NBA dress code defeats the purpose

Feature photo courtesy of Cody Mulcahy.

Tune into an NBA press conference nowadays, and you are destined to see some of the world’s most… hmmm.. “interesting” male fashion. The styles are endless: Russell Westbrook popularized the Urkel sheik, LeBron’s male-pattern baldness has led to an affinity for bizarre headwear, and of course, there’s Swaggy P Players who try to oneup each other, searching for the lens-lacking glasses, an eccentric, Milan-runway type of look that will be surely ridiculed by the likes of Barkley and O’Neal come post-game. Somewhere, lounging in a Bora Bora hotel room, the now-retired former NBA commissioner David Stern is shaking his head with his face firmly planted into his palms. In 2005, when he implemented the first full-on dress code for American professional sports, Stern couldn’t have possibly fathomed how badly his controversial plan would backfire.

Remember the days when it wasn’t uncommon for Kobe to be sitting on the Lakers sideline in a Donovan McNabb Eagles jersey instead of an Yves Saint-Lauren suit? Or when Iverson’s dress was essentially Cam’ron sans the pink? And Tim Duncan, well, he still dressed like this. The early 2000’s in the NBA was heavily influenced by the hip-hop culture of the same time. With baggy throwback jerseys and chains, one’s favorite rapper dressed exactly like their favorite athlete. After the heinous Malice at the Palace brawl during the 2004 season, then-Commissioner Stern felt it was time for an image re-boot around the league. His goal? Eliminate hip-hop culture inspired dress throughout the NBA.

The issue with Stern’s dress code was it denied players the ability to express themselves and was perceived as inherently racist. Who was Stern to rule that the way certain players had been dressing their whole lives was too thuggish and that they couldn’t wear the outfits that they paid good portions of their salaries for? It seemed NBA fashion was headed in the same direction as your local office space, players wearing the types of clothes one might expect to see Bob, Randy or Frank wearing in the cubicle next door .

Fortunately, players have been able to reclaim their right to expression through fashion. Early pioneers include the likes of Dwayne Wade, who famously wore custom eye bandages with slogans on them until those were banned by the league in 2009. Also, as hip-hop culture developed, artists like Kanye West made what rappers wear more suitable for the type of guidelines required by the NBA dress code. Rappers and athletes once again dressed alike, but it was designer brands like Versace, Ralph Lauren or Gucci being worn instead of Rocawear or champion jerseys.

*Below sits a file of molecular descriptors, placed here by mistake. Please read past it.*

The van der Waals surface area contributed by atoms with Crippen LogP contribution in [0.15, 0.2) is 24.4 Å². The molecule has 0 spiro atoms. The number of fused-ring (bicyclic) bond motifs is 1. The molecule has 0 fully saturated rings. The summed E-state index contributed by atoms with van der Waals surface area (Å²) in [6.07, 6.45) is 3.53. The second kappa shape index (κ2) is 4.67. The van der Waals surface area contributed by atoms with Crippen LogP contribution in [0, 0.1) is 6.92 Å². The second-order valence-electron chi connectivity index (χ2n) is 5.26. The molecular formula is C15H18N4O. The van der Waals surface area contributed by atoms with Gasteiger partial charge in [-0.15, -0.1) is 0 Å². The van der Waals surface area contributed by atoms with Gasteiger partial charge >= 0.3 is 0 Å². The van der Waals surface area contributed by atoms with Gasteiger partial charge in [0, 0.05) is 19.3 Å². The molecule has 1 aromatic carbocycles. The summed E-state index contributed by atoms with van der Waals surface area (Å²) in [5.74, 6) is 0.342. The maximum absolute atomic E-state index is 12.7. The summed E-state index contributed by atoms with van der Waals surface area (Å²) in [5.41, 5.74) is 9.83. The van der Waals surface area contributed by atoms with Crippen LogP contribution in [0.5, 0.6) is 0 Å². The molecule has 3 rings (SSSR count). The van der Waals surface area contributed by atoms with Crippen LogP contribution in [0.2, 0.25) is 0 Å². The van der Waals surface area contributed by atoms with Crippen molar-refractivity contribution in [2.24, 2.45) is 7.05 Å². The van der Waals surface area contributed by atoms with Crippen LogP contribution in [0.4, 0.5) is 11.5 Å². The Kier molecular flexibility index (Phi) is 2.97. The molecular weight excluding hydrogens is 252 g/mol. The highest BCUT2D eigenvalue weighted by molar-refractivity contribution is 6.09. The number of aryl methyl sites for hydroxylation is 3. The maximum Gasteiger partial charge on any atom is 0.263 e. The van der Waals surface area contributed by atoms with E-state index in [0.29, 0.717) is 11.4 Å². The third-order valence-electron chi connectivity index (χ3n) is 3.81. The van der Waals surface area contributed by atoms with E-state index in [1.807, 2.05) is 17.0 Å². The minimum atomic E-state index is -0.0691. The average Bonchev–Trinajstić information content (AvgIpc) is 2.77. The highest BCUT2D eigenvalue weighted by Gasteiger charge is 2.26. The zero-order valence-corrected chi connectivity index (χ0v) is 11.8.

Athletes got more and more into  runway-esque fashion, beginning to wear some of the most trendy and out-there lines from the hottest brands throughout the world. In the process, they began to make a hilarious mockery of the David Stern dress code that was supposed to take the focus off the way athletes looked off the court and place it solely on in-game action. Loopholes in dress guidelines were found, and now players’ outfits are more talk in the media than they ever had been before. A morning episode of SportsCenter will surely poke fun at a pair of leather pants and a Versace top worn by Nick Young, and Inside the NBA will make sure to ask Westbrook exactly what prescription he has in his lensless glasses. Thankfully, the players are finally choosing clothes that suit their personal style, and when such players are garnering billions of dollars for an increasingly international league, they should be free to wear whatever the hell the want. Whether it be through innovations like D-Wade custom eye bandages or Swaggy P playing in the latest Nike X Supreme collab, NBA players have regained the ability to be themselves, a privilege that should have never been stripped.

Cameron Neimand

Cameron Neimand

Columnist at The Left Bench
Cameron started writing for The Left Bench during his freshman year at the University of Maryland, College Park, where he majors in broadcast journalism. He enjoys covering the NBA, college basketball, and college basketball recruiting. He is from Los Angeles, California and knows whole-heartedly that Jeremy Lin and Robert Sacre can and will lead the Lakers to their next championship. His interests include rapping, playing basketball, comedy, and putting off writing this bio.“Go Lakers!”-Cameron Neimand (In the type of way where he holds no bias because he is a journalist).
Cameron Neimand

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Cameron started writing for The Left Bench during his freshman year at the University of Maryland, College Park, where he majors in broadcast journalism. He enjoys covering the NBA, college basketball, and college basketball recruiting. He is from Los Angeles, California and knows whole-heartedly that Jeremy Lin and Robert Sacre can and will lead the Lakers to their next championship. His interests include rapping, playing basketball, comedy, and putting off writing this bio. “Go Lakers!”-Cameron Neimand (In the type of way where he holds no bias because he is a journalist).